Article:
Last weekend, from the 15th to the 17th of March, I attended the Millionaire Mind Intensive in London. Well, it was intensive alright! Three crazy long days, after which I felt thoroughly exhausted… but exhilarated at the same time.
I have to admit, after reading some negative reviews of Peak Potentials online, I wasn’t as excited about the course as I had been initially, and when I arrived early on Friday morning, I really wasn’t sure what to expect.
There was a lot of high energy dancing, high-fiving and shouting, which was a little odd at first, but by the end of the weekend, the energy was fun and aside from having no voice left, made me feel good.
I met some fantastic people, who I will be keeping in touch with, and as with most courses, I find that the connections you make are as valuable as the information learnt. The techniques we were taught and the exercises we did were great, and actually did change my mindset towards money, which is the whole point of the weekend.
The only downside was the constant sales pitches for their other courses. Now, I completely understand that they make their money through selling these other courses… but the way they went about it actually alienated and annoyed people in the audience. In fact, before the weekend, I really loved the look of the Enlightened Warrior Camp, but after the incessant sales pitches just wasn’t interested anymore! I was also glad that after seeing the bad reviews, I was prepared for the pitches and had firmly decided to not sign up to anything else, or even spend any other money there, because I had set the intention that the weekend course was all I needed to do to change my money blueprint. That way, I listened to their pitches to learn about how to (or how not to) market and sell things.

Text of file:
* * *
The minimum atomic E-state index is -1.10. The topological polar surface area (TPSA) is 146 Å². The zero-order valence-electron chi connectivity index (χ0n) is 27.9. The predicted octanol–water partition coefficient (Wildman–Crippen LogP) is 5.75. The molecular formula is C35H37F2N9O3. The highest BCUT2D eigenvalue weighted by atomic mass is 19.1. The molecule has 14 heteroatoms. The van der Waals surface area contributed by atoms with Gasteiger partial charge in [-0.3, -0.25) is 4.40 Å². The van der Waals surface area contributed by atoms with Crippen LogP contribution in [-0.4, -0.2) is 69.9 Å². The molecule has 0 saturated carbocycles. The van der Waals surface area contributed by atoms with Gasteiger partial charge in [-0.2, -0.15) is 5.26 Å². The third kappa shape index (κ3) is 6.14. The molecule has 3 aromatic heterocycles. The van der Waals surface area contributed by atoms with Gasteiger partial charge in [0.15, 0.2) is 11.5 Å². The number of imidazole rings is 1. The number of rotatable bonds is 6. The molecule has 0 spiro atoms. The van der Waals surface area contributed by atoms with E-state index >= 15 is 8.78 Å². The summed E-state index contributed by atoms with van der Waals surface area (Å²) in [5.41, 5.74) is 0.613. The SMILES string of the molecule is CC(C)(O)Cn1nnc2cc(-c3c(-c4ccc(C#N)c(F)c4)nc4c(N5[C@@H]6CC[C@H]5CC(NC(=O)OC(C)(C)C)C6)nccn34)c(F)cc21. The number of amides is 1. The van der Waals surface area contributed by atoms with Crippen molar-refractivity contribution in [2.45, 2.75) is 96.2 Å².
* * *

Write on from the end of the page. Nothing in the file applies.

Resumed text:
I suppose the only other thing that bothered me about the course, was the inauthenticity of the speakers. They seemed like lovely people, but when something is as systemised as the MMI, and they are just literally reciting from a script and using all the ‘right’ gestures and tone of voice to get the material across in the way they have been taught, it just feels fake.
But was it worth going? Yes, I believe it was. As long as I implement the ideas and exercises into my life, I believe that I can change my financial situation, in fact, things are already improving, just a week later, so if you are thinking of going, don’t let the bad reviews or sales pitches put you off, go and see for yourself 🙂
Some photos of my new friends –